Smart bricks capable of recycling wastewater and generating electricity from sunlight are being developed by a team of scientists from the University of the West of England (UWE Bristol). The bricks will be able to fit together and create ‘bioreactor walls’ which could then be incorporated in housing, public building and office spaces
The UWE Bristol team is working on the smart technologies that will be integrated into the bricks in this pan European ‘Living Architecture’ (LIAR) project led by Newcastle University. The LIAR project brings together living architecture, computing and engineering to find a new way to tackle global sustainability issues.
The smart living bricks will be made from bio-reactors filled with microbial cells and algae. Designed to self-adapt to changing environmental conditions the smart bricks will monitor and modify air in the building and recognise occupants.
Each brick will contain Microbial Fuel Cells (MFCs) containing a variety of micro-organisms specifically chosen to clean water, reclaim phosphate, generate electricity and facilitate the production of new detergents, as part of the same process.
The MFCs that will make up the living engine of the wall of smart bricks will be able to sense their surroundings and respond to them through a series of digitally coordinated mechanisms.
Professor Andrew Adamatzky, LIAR Project Director for UWE Bristol, is leading the UWE Bristol team, he said, “The technologies we are developing aim to transform the places where we live and work enabling us co-live with the building.
Newcastle University is a public research university located in Newcastle upon Tyne in the North-East of England.
The University can trace its origins to a School of Medicine and Surgery (later the College of Medicine), established in 1834, and to the College of Physical Sciences (later renamed Armstrong College), founded in 1871. These two colleges came to form one division of the federal University of Durham, with the Durham Colleges forming the other. The Newcastle colleges merged to form King’s College in 1937. In 1963, following an Act of Parliament, King’s College became the University of Newcastle upon Tyne, and latterly, Newcastle University.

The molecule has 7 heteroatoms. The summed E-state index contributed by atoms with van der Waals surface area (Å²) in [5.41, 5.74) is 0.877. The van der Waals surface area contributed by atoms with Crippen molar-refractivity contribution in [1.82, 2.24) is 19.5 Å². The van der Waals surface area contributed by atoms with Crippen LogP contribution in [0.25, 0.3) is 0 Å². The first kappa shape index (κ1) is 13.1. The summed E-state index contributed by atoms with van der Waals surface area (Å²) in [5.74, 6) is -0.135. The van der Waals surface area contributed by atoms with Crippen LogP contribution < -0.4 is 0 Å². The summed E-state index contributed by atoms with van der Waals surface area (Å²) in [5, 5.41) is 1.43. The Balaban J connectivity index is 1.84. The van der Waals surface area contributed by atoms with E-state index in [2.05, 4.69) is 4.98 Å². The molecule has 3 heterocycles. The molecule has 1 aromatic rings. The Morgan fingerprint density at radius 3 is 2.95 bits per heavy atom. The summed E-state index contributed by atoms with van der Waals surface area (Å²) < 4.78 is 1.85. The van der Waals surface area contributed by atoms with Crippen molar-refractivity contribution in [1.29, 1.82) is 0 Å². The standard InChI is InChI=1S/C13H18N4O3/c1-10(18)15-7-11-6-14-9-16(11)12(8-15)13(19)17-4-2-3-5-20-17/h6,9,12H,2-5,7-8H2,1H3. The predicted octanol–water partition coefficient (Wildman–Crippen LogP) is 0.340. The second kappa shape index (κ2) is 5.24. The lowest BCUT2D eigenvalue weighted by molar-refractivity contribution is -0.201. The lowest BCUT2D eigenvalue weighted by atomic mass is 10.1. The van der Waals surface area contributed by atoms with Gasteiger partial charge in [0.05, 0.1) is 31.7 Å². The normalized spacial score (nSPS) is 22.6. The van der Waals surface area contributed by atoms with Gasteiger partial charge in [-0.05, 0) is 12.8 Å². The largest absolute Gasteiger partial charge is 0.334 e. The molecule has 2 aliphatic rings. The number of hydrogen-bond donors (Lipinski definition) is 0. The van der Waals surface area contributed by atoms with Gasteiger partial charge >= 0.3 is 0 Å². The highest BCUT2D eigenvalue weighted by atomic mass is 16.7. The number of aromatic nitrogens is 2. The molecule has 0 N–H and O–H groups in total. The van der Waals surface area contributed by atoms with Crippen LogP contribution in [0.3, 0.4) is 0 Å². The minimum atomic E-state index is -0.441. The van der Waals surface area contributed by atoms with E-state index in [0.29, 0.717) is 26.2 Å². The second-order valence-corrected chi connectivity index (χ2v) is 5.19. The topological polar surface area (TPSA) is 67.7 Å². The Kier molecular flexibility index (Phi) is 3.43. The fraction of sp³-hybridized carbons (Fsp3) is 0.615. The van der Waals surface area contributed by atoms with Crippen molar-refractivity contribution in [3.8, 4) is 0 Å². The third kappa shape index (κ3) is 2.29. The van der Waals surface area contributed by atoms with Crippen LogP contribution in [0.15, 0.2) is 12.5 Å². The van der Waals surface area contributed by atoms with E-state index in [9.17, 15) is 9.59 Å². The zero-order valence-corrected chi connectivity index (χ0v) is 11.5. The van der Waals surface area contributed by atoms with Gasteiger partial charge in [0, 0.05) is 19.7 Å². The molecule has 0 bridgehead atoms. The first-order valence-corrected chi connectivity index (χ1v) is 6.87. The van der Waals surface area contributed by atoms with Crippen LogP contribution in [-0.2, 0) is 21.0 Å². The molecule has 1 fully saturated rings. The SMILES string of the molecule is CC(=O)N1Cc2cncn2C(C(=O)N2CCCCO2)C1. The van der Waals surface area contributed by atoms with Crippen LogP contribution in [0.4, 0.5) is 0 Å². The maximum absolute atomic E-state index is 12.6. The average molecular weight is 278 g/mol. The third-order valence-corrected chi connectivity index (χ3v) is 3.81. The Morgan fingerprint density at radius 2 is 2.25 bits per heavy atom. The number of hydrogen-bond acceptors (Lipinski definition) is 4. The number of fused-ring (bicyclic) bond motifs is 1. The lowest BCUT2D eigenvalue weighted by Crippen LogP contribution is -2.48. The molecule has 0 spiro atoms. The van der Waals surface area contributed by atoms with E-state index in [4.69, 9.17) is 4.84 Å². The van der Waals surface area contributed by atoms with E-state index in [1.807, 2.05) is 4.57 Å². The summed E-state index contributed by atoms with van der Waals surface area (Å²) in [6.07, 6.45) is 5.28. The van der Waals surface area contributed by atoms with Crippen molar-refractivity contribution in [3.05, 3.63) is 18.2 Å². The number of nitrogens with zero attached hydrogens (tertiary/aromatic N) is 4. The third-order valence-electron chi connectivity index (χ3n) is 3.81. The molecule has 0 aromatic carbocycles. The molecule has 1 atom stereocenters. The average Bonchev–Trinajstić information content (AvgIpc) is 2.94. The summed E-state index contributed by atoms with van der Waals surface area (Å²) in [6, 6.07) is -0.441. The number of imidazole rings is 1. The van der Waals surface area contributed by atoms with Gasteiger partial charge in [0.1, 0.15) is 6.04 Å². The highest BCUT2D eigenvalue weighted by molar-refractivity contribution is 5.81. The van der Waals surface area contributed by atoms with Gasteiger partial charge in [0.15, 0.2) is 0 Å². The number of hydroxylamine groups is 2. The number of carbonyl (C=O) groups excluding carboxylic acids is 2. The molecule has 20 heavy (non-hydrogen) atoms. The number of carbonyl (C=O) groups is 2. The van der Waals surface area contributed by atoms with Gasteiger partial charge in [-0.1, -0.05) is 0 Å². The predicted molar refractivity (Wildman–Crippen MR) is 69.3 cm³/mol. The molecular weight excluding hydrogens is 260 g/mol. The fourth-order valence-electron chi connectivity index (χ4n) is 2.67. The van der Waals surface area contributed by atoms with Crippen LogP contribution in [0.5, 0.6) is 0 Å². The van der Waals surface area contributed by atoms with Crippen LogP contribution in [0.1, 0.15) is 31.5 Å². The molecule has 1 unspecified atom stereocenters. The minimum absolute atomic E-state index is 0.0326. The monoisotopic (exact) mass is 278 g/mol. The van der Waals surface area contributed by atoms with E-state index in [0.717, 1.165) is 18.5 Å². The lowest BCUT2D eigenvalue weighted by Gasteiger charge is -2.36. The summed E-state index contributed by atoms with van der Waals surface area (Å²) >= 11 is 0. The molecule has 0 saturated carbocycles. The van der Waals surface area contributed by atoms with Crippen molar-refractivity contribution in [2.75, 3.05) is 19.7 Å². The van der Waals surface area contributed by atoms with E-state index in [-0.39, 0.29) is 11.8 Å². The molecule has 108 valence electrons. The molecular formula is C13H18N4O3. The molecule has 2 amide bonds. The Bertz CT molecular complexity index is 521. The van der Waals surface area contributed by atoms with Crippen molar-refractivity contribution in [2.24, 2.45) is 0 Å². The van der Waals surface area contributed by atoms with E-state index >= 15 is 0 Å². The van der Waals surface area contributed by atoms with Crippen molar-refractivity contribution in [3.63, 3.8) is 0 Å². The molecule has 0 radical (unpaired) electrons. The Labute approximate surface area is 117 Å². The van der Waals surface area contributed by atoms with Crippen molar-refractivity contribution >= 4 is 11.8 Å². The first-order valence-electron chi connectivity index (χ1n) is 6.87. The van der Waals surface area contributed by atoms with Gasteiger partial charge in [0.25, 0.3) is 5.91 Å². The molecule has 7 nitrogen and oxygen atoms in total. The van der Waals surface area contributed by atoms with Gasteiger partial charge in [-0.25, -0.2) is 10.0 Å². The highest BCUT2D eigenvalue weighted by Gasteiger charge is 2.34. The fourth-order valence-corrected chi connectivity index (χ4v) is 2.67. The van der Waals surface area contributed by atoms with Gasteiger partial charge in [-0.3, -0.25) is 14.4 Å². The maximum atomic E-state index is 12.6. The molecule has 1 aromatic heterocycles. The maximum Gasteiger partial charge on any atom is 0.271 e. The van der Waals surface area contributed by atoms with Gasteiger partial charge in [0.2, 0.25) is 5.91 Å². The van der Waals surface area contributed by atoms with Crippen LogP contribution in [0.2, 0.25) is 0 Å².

Newcastle University can be described as a red brick university and is a member of the Russell Group, an association of research-intensive UK universities. The university has one of the largest EU research portfolios in the UK. The university has an enrolment of almost 16,000 undergraduate and 5,600 postgraduate students from more than 120 countries worldwide. Teaching and research are delivered in 24 academic schools and 40 research institutes and research centres, spread across three Faculties: the Faculty of Humanities and Social Sciences; the Faculty of Medical Sciences; and the Faculty of Science, Agriculture and Engineering. The university offers around 175 full-time undergraduate degree programmes in a wide range of subject areas spanning arts, sciences, engineering and medicine, together with approximately 340 postgraduate taught and research programmes across a range of disciplines.
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Newcastle scientists and medics have developed a new type of genetic blood test that diagnoses scarring in the liver – even before someone may feel ill.
It is the first time an epigenetic signature in blood has been discovered which is diagnostic of the severity of fibrosis for people with Non-alcoholic Fatty Liver Disease (NAFLD).
NAFLD, caused by being overweight or having diabetes, affects one in three people in the UK and may progress to cirrhosis and liver failure, requiring a transplant.